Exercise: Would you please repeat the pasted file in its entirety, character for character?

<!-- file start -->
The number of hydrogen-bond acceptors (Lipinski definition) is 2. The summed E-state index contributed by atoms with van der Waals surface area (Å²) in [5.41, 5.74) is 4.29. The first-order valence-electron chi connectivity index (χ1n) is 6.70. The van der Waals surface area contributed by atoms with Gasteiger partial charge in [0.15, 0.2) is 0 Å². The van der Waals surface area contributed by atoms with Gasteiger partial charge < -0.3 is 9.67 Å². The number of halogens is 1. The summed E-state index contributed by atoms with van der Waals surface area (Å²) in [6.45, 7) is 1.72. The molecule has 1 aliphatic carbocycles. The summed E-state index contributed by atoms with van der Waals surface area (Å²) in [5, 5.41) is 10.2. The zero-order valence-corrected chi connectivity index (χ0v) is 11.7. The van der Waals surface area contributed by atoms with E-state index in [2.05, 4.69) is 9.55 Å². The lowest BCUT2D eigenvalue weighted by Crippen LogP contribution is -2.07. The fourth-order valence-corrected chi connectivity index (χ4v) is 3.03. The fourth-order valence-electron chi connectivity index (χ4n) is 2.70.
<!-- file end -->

The number of hydrogen-bond acceptors (Lipinski definition) is 2. The summed E-state index contributed by atoms with van der Waals surface area (Å²) in [5.41, 5.74) is 4.29. The first-order valence-electron chi connectivity index (χ1n) is 6.70. The van der Waals surface area contributed by atoms with Gasteiger partial charge in [0.15, 0.2) is 0 Å². The van der Waals surface area contributed by atoms with Gasteiger partial charge < -0.3 is 9.67 Å². The number of halogens is 1. The summed E-state index contributed by atoms with van der Waals surface area (Å²) in [6.45, 7) is 1.72. The molecule has 1 aliphatic carbocycles. The summed E-state index contributed by atoms with van der Waals surface area (Å²) in [5, 5.41) is 10.2. The zero-order valence-corrected chi connectivity index (χ0v) is 11.7. The van der Waals surface area contributed by atoms with E-state index in [2.05, 4.69) is 9.55 Å². The lowest BCUT2D eigenvalue weighted by Crippen LogP contribution is -2.07. The fourth-order valence-corrected chi connectivity index (χ4v) is 3.03. The fourth-order valence-electron chi connectivity index (χ4n) is 2.70.